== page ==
Should a business divorce be hard or easy?  In the world of human divorces, it’s the difference between no-fault divorce and divorce only after a showing of cause.  In the world of businesses, it turns on the
concept of court-ordered purchases and sales of minority interests.  And in the area of law governing limited liability companies, it is the concept of “involuntary dissociation” – expulsion, if you will, of one of the members.

Involuntary Dissolution of LLC

Two recent cases in the past month demonstrate this concept.  East of the Hudson River, we have the First Department of the Appellate Division in New York opinion in Barone v. Sowers, , 2015 NY slip OP 04195 (1st Dept May 14, 2015), in which the court held that allegations of oppressive conduct simply don’t make out a claim for relief under New York’s limited liability statute.

Compare this Empire State decision with one from the Garden State captioned IE Test, LLC v. Carroll, docket No. A-6159 (N.J. Super. App. Div., March 17, 2015)(Opinion Below).  Here, the appellate court affirmed the expulsion of a member because it was clear that the parties personal animus prevented them from maintaining a working relationship.

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LLC Member Who Refused to Retire Was Expelled by Managers

The challenges in making the transition from the the founding members of a successful enterprise to the second generation of managers are often difficult, as this litigation involving that has endured for nearly a decade demonstrates.  It may be that the business has moved in a new direction, or perhaps it is simply that the founding member no longer inspires the same type of confidence as when he or she was younger. The second generation of owners often has its own ideas about the way the business should run, but the founders are loathe to cede control.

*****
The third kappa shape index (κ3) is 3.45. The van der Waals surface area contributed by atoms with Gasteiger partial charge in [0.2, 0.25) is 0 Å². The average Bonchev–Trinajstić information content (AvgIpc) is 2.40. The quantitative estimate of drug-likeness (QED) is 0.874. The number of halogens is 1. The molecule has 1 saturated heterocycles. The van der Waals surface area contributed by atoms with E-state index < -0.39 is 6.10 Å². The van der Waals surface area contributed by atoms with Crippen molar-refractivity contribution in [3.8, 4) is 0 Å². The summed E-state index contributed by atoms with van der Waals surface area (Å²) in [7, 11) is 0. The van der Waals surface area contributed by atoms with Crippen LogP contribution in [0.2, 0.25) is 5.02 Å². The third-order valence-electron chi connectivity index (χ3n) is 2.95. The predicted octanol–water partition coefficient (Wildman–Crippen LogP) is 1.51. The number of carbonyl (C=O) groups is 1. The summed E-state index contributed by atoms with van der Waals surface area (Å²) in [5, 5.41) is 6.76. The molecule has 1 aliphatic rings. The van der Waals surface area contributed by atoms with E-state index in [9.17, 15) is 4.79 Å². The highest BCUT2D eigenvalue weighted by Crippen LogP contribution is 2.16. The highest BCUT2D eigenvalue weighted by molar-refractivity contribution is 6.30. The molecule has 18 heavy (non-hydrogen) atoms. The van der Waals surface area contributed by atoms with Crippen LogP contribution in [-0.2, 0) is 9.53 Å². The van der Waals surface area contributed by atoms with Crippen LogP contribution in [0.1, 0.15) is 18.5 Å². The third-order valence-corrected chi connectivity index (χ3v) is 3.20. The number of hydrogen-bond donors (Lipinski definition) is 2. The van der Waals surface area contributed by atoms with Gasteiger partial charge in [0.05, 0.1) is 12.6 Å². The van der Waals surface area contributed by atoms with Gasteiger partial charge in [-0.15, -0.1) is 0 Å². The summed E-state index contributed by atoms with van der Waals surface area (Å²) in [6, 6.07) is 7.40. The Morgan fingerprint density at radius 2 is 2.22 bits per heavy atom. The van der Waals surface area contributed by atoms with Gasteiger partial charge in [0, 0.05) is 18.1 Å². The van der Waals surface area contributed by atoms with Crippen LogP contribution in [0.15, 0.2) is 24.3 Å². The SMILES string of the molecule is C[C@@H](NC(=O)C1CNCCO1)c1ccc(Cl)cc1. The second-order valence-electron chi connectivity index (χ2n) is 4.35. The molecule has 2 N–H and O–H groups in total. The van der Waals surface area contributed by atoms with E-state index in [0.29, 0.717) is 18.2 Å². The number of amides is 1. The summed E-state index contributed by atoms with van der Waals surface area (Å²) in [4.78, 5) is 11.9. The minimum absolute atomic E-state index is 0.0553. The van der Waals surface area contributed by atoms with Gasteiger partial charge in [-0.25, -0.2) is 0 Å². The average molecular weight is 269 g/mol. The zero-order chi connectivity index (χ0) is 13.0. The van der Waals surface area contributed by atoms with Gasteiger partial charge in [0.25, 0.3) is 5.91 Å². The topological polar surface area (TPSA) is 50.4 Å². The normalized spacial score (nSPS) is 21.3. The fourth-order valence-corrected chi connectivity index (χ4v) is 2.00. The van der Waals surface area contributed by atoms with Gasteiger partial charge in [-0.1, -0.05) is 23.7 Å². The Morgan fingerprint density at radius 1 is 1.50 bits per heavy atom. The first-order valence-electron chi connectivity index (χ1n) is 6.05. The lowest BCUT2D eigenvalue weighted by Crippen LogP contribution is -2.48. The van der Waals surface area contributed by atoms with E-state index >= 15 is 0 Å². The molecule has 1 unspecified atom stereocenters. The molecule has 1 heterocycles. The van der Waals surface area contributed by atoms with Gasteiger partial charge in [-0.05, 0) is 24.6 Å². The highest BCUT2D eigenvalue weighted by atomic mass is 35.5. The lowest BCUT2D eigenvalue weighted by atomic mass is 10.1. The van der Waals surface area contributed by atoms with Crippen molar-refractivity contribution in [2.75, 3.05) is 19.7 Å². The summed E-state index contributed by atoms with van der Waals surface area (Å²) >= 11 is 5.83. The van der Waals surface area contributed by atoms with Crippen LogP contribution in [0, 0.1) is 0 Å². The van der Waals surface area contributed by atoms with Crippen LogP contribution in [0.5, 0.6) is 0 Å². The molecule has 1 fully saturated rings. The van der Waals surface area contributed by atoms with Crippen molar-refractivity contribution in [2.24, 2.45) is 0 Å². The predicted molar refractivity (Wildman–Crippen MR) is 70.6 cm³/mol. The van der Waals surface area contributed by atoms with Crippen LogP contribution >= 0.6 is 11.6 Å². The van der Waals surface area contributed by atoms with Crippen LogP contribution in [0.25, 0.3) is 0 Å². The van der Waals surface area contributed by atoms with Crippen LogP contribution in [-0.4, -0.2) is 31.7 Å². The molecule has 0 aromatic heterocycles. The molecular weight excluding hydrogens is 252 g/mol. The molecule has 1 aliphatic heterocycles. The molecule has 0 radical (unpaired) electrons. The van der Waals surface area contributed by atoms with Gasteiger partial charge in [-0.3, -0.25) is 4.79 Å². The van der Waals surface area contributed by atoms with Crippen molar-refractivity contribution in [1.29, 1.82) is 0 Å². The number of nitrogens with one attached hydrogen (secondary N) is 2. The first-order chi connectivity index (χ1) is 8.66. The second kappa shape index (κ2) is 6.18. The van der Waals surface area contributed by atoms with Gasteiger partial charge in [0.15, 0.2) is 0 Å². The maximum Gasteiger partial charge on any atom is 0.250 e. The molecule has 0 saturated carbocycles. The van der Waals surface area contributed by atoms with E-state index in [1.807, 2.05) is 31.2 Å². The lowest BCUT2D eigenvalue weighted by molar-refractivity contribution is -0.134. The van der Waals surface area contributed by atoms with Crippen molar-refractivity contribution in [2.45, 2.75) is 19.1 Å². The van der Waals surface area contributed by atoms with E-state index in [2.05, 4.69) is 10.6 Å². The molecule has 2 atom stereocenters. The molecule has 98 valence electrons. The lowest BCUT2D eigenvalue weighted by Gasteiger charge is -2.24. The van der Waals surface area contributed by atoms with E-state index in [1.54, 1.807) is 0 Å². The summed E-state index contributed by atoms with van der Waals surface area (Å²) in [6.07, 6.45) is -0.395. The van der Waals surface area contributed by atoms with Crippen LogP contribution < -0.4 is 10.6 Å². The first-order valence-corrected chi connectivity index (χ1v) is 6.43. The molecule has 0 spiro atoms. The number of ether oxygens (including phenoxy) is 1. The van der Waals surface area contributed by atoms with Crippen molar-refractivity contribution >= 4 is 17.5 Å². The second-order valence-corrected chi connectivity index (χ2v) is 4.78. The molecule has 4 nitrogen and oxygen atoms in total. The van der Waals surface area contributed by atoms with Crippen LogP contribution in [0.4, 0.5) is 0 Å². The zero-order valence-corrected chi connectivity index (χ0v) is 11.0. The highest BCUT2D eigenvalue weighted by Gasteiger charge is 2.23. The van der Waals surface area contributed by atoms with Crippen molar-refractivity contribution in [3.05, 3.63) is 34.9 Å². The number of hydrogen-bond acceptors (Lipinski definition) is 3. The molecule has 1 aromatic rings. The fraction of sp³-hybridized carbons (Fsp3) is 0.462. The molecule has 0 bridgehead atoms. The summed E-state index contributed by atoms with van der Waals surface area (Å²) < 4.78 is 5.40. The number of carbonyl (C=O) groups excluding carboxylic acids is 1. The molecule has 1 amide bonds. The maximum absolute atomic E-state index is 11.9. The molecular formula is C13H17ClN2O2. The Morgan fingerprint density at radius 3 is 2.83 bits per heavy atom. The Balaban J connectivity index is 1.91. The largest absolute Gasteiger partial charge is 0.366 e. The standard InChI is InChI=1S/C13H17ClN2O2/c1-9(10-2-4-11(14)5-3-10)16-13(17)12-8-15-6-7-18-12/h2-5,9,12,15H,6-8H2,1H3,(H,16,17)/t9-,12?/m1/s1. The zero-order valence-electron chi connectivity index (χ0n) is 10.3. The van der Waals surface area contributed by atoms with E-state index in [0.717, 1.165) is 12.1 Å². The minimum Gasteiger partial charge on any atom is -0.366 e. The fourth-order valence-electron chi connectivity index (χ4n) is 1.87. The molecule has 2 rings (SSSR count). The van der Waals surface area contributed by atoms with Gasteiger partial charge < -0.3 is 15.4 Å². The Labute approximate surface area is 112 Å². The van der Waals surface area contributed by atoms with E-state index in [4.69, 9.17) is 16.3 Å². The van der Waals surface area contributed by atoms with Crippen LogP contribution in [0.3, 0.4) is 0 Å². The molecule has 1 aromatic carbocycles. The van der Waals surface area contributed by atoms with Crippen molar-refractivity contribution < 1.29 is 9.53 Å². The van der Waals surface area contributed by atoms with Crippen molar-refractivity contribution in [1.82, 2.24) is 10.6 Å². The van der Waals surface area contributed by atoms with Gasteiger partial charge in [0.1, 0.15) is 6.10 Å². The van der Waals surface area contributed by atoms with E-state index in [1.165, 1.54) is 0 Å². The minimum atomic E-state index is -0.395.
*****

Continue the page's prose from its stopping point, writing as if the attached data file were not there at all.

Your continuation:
And of course there are those cases in which the founding member simply refuses to retire long after they have ceased to be a productive contributor to their business. It is not particularly unusual that the more active members of a business, whether it is a partnership, limited liability company, or a close-corporation, will ultimately seek to expel the founder from the business.

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Time was that the expulsion of a troublesome individual from a limited liability company or partnership generally meant that the business entity would have to be dissolved and either start over or be sold off.  Changes to partnership laws — and the adoption of similar provisions in New Jersey’s limited liability company — make it possible to remove an LLC member without dissolution of the entity.

Unlike Delaware law — on which New Jersey’s LLC Act was modeled — or New York law, New Jersey law includes a provision borrowed from partnership statutes that permits the involuntary dissociation of a member for wrongful conduct or when it is simply no longer reasonably practicable to stay in business together.  The statutory provision comes from uniform limited liability company and partnership laws.  This departure from Delaware law is a substantial consideration when organizing an LLC or when a dispute arises between the owners.

What that means in practical terms is that for LLCs organized under New York or Delaware Law, the aggrieved parties must often establish that the business cannot go on in pursuit of its original purpose if they are to immediately recoup their investment or, in similar fashion, that the behavior of the offending party is so egregious that the business cannot continue.